Birth Injury Guide: Cerebral Palsy
Can I sue if my child has cerebral palsy?
Each year, approximately 8,000 children will be diagnosed with cerebral palsy, as reported by the Centers for Disease Control and Prevention. Cerebral palsy is now the most common motor disability in children. Injuries occurring at birth are a leading cause of cerebral palsy. Birth injuries can occur during pregnancy, labor, or delivery. While some birth injuries happen spontaneously, other injuries are the result of medical malpractice.
Symptoms of Cerebral Palsy
Cerebral palsy is a medical term that encompasses a number of neurological disorders that impact body movement and coordination. Cerebral palsy is not always easily recognized at birth. Concerns often arise as the child grows and fails to meet certain developmental milestones. Milestones include the baby’s ability to hold its head up, roll over, sit up, suck properly, and more.
Cerebral palsy symptoms range in severity, with some children being more afflicted than others. Symptoms to look for include a lack of motor control, rigidity, and shaky arms and legs. Vision and hearing impairments can be associated with cerebral palsy, as can difficulty with eating, swallowing, or speaking. Any parent with concerns about their child’s development should address these issues with a physician as soon as possible.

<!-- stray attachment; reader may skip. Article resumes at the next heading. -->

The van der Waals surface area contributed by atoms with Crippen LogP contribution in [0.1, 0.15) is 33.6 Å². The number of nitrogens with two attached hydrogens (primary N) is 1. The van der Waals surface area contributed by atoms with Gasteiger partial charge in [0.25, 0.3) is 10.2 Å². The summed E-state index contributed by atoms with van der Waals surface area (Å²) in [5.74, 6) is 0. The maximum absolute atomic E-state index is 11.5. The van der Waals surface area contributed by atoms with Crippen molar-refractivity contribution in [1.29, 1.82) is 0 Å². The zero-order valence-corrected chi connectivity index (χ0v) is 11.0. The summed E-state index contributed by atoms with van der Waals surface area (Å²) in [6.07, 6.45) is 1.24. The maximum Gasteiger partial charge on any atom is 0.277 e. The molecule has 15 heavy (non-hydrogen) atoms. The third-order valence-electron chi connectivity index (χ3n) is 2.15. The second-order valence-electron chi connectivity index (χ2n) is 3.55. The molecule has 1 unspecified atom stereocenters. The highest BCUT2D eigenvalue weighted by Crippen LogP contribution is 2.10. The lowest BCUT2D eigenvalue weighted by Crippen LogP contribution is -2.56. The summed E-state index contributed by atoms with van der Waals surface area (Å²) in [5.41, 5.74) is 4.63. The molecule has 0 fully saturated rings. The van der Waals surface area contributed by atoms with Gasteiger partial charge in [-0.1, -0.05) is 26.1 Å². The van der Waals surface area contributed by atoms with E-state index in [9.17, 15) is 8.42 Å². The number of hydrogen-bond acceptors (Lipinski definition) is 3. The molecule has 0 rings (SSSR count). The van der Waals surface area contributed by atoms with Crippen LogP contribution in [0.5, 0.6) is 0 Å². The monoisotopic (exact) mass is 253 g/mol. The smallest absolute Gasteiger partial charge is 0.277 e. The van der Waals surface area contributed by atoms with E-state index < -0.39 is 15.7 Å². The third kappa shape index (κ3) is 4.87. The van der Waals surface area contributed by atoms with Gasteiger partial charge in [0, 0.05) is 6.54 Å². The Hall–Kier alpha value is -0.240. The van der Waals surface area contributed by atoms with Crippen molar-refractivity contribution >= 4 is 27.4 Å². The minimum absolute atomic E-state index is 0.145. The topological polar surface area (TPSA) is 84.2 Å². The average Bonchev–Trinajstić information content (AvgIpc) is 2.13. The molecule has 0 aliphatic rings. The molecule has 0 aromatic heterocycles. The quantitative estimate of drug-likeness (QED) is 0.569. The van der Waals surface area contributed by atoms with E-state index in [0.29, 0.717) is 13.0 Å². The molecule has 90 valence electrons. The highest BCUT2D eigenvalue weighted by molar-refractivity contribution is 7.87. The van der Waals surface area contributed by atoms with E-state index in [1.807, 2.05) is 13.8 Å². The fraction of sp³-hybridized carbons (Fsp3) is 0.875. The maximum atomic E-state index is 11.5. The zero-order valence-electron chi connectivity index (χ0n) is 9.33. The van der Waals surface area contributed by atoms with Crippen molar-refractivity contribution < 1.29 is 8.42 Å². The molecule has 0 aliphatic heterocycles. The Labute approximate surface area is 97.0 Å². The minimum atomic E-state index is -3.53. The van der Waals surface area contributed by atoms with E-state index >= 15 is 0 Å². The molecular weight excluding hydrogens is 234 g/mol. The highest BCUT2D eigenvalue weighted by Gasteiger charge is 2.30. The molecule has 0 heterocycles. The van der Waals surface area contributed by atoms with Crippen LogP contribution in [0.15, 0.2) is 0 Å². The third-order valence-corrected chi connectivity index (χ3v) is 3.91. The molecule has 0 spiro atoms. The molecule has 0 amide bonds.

Cerebral Palsy and Medical Malpractice
Cerebral palsy can be caused by a number of medical mistakes that lead to a lack of oxygen to the baby’s brains. Potential instances of medical malpractice include:
- Delays in performing a medically necessary cesarean section;
- Failure to identify and treat infections during pregnancy;
- Failure to uncover a prolapsed umbilical cord;
- Failure to use a fetal heart rate monitor during labor and birth; and
- Negligence in using tools, such as a vacuum and forceps, when delivering the baby.
Cerebral palsy can lead to a lifetime of medical expenses. Children with cerebral palsy may require medication, surgery, therapy, and adaptive equipment. If you suspect your child’s disorder was caused by the negligence of a medical professional, contact a medical malpractice attorney right away. You may be able to file suit against the negligent doctor to obtain coverage for your child’s medical and associated costs.
Posted in: Medical Malpractice